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Tropical Plant Pathology

Print version ISSN 1982-5676

Trop. plant pathol. vol.36 no.4 Brasília Aug. 2011

https://doi.org/10.1590/S1982-56762011000400007 

SHORT COMMUNICATION COMUNICAÇÃO

 

Occurrence of Tomato chlorosis virus in tomato crops in five Brazilian states

 

Ocorrência de Tomato chlorosis virus em tomateiro em cinco estados Brasileiros

 

 

Júlio C. BarbosaI; Hélcio CostaII; Ricardo GioriaIII; Jorge A.M. RezendeI

IDepartamento de Entomologia, Fitopatologia e Zoologia Agrícola, Universidade de São Paulo ESALQ, 13418-900, Piracicaba, SP, Brazil
IIInstituto Capixaba de Pesquisa, Assistência Técnica e Extensão Rural, 29375-000, Venda Nova do Imigrante, ES, Brazil
III
Sakata Seed Sudamerica Ltda, 12906-840, Bragança Paulista, SP, Brazil

 

 


ABSTRACT

Tomato chlorosis virus (ToCV) is a species in the genus Crinivirus, transmitted by Bemisia tabaci biotype B, first detected in Brazil in 2006 in the county of Sumaré, State of São Paulo. During the period from 2007 to 2010, RT-PCR analyses followed by nested-PCR with specific primers for ToCV detection, and sequencing of the amplicons, confirmed the presence of this virus in samples of symptomatic tomato plants (Solanum lycopersicum) from crops in counties in the states of Bahia (BA), Espírito Santo (ES), Goiás (GO), Minas Gerais (MG), and Rio de Janeiro (RJ). This is the first ToCV report for the states of BA, ES, GO, MG, and RJ, suggesting that this virus is widely disseminated in Brazil.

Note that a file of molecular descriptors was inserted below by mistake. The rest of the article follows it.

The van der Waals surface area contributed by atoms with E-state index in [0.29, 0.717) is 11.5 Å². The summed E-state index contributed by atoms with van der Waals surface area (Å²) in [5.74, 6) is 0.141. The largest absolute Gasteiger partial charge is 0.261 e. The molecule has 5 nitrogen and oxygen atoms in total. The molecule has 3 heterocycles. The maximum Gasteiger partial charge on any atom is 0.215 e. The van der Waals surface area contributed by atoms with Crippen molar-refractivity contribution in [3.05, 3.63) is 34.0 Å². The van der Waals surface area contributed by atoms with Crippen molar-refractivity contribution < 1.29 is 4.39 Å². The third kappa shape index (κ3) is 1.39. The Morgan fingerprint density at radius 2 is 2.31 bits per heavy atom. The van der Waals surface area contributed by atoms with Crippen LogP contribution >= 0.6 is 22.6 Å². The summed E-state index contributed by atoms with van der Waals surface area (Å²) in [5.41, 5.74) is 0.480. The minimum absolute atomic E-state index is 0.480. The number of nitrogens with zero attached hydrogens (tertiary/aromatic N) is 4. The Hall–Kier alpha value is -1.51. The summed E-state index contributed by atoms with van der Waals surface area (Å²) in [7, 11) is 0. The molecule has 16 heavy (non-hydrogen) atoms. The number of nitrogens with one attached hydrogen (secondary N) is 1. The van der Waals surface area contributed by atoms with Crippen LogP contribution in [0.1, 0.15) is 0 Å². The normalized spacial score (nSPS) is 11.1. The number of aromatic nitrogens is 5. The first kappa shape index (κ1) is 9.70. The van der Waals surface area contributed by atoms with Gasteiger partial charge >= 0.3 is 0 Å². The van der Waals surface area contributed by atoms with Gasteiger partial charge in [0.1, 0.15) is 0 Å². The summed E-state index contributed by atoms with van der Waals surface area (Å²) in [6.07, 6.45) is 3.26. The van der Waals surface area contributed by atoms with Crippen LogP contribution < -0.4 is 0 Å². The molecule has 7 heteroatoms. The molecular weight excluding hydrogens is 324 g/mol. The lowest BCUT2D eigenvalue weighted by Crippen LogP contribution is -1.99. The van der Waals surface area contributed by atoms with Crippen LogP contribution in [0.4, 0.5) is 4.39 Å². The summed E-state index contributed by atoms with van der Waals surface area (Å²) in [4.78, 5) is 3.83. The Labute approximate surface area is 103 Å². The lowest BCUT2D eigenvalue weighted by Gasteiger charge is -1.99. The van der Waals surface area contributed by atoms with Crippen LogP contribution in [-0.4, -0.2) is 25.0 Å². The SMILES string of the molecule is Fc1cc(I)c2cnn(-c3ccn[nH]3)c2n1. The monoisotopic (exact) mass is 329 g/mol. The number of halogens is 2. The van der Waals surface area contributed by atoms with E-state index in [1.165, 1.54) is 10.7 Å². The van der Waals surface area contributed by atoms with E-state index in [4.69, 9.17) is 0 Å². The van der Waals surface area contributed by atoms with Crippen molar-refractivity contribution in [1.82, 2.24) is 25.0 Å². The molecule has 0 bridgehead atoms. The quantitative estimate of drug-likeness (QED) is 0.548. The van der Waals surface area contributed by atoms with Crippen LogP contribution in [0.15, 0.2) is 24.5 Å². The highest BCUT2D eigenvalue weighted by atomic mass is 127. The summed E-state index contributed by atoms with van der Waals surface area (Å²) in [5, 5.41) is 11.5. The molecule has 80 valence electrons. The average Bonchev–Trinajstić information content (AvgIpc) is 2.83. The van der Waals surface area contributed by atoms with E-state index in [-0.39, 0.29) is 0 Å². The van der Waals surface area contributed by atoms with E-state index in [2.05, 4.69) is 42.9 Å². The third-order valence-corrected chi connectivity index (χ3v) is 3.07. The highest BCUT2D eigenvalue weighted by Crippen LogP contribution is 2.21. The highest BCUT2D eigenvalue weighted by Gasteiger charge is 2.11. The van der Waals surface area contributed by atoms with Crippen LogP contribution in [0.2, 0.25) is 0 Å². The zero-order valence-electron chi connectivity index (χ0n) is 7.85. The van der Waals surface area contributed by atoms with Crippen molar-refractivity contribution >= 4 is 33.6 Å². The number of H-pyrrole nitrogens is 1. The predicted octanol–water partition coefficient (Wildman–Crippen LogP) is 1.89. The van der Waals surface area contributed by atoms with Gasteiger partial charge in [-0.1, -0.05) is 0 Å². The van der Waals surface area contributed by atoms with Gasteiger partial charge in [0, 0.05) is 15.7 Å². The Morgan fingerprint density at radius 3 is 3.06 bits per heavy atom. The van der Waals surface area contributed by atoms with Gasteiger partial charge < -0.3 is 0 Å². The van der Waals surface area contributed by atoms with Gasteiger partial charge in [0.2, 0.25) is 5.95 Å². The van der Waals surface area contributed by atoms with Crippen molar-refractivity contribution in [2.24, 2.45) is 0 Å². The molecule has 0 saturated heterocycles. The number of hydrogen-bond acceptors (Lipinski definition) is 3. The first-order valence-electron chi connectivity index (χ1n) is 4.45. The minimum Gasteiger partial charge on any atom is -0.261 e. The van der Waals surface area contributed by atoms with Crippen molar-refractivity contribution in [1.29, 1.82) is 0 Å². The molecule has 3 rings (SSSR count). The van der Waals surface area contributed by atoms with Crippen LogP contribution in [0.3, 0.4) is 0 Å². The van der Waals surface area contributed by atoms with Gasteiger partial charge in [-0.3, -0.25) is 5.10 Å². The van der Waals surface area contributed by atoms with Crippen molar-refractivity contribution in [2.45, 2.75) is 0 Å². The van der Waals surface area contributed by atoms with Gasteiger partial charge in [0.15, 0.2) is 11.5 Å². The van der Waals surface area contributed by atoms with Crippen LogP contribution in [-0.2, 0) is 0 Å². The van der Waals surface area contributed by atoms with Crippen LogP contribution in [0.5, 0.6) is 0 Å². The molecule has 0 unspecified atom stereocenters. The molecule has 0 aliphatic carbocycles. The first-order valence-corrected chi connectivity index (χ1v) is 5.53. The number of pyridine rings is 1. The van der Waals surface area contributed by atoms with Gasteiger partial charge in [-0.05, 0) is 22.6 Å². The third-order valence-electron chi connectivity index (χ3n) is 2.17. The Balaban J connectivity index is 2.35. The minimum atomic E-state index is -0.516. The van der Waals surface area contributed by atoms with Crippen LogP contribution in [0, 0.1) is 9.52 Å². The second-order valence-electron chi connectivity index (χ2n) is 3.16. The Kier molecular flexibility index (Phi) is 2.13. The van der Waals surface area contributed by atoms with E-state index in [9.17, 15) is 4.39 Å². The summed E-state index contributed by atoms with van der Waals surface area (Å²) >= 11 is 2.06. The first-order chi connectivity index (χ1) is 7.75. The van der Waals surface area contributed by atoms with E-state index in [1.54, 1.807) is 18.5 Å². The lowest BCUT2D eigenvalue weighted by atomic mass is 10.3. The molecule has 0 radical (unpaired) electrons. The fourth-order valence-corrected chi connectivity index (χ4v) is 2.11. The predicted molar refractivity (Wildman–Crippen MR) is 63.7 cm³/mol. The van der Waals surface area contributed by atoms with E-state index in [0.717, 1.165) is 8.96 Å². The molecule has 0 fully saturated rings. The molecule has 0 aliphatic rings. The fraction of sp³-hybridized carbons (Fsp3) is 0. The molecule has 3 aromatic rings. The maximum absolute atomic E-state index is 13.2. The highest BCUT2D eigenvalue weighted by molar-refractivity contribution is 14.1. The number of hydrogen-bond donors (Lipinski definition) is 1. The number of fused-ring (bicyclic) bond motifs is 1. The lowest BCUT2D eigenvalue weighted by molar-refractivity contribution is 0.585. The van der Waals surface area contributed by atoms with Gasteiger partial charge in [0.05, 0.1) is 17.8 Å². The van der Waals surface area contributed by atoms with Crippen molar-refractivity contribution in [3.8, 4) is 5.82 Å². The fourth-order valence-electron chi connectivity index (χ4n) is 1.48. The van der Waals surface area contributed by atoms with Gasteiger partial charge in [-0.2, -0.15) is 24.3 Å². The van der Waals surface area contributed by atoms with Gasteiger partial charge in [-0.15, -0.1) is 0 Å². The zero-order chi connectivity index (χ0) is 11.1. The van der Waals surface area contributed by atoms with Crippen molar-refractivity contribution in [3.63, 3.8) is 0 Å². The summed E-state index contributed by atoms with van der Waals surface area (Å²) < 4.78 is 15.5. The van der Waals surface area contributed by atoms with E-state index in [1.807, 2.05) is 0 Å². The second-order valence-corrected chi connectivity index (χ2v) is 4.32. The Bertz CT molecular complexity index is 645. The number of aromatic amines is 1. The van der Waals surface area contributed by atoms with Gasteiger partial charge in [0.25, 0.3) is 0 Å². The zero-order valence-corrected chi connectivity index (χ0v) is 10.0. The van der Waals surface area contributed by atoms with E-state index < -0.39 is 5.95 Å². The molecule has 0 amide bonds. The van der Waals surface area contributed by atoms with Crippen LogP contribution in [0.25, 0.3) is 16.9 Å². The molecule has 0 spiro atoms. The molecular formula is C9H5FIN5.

Key words: Solanum lycopersicum, Crinivirus, diagnosis.


RESUMO

Tomato chlorosis virus (ToCV) é uma espécie do gênero Crinivirus, transmitida por Bemisia tabaci biótipo B e que foi primeiramente detectada no Brasil em 2006 no município de Sumaré, Estado de São Paulo. No período de 2007 a 2010, análises de RT-PCR seguida de "nested-PCR", com oligonucleotídeos iniciadores específicos para a detecção do ToCV e o sequenciamento dos fragmentos amplificados confirmaram a presença desse vírus em amostras de plantas sintomáticas de tomate (Solanum lycopersicum) provenientes de plantações em municípios dos estados da Bahia (BA), Espírito Santo (ES), Goiás (GO), Minas Gerais (MG) e Rio de Janeiro (RJ). Este é o primeiro relato do ToCV nos Estados da BA, ES, GO, MG e RJ, sugerindo uma ampla disseminação desse vírus no Brasil.

Palavras-chave: Solanum lycopersicum, Crinivírus, diagnose.